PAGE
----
Nazi German Forces Begin Operation Fall Gelb with Attack on the Netherlands
On the morning of 10 May 1940 the Dutch awoke to the sound of aircraft engines roaring in the sky.
Nazi Germany had commenced operation Fall Gelb and attacked the Netherlands, Belgium, France and Luxembourg; in the case of the Low Countries without a declaration of war given before hostilities; France already was at war.
In the night the Luftwaffe violated Dutch airspace. One squadron, KG 4, traversed it and then disappeared to the west, giving the Dutch the illusion that the operation was directed to England. But above the North Sea it turned to the east again to stage a surprise attack on the Dutch airfields, together with the other squadrons. A dozen Dutch aircraft were destroyed on the ground. The Dutch planes that were able to take off shot down thirteen German aircraft, but most were lost during the fighting or by emergency landings necessitated by the fact that the airforce facilities had come under ground attack.
Immediately after the bombardments, between 04:30 and 05:00 AM, paratroopers were landed near the airfields. Dutch AA batteries shot down numerous Ju-52 transport planes of the Luftwaffe's Transportgruppen. German Ju 52 losses in the entire battle amounted to 125 destroyed and 47 damaged, representing 50% of the fleet's strength.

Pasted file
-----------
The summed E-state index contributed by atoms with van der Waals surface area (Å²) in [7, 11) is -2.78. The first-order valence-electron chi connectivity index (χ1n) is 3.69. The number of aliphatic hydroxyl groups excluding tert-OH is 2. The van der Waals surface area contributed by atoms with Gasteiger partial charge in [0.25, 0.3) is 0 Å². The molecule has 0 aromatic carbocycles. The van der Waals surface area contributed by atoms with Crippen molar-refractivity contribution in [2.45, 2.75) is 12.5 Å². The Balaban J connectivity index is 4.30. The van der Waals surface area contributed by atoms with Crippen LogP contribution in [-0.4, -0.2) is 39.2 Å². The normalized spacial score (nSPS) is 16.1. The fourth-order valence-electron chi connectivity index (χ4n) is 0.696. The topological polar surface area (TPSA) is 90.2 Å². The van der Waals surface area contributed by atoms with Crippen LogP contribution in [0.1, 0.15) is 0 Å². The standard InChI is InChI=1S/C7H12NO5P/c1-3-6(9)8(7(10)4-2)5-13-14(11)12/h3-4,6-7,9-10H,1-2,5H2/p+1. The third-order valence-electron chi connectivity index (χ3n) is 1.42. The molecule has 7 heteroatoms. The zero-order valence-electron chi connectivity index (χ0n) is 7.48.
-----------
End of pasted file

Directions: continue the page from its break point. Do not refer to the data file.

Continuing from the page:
In its original form FALL GELB had the limited aim of destroying a large proportion of the forces which would oppose the German offensive and of gaining access to parts of the Belgian and French coastline to speed the defeat of the UK. Postponements of the offensive—nearly 30 of them from November 1939 onwards—allowed time for the plan, and its aim, to be considerably altered, most notably by Manstein's plan (SICHELSCHNITT, or sickle-slice) which meshed with Hitler's growing ambitions. SICHELSCHNITT envisaged the total destruction of the Allied armies by alloting the main effort (Schwerpunkt) to Army Group A in the south, which advanced through the supposedly impenetrable Ardennes, instead of to Army Group B in the north. As a result, the Allied advance to the Dyle Line ended in a hasty withdrawal, the Dunkirk evacuation, and the fall of France.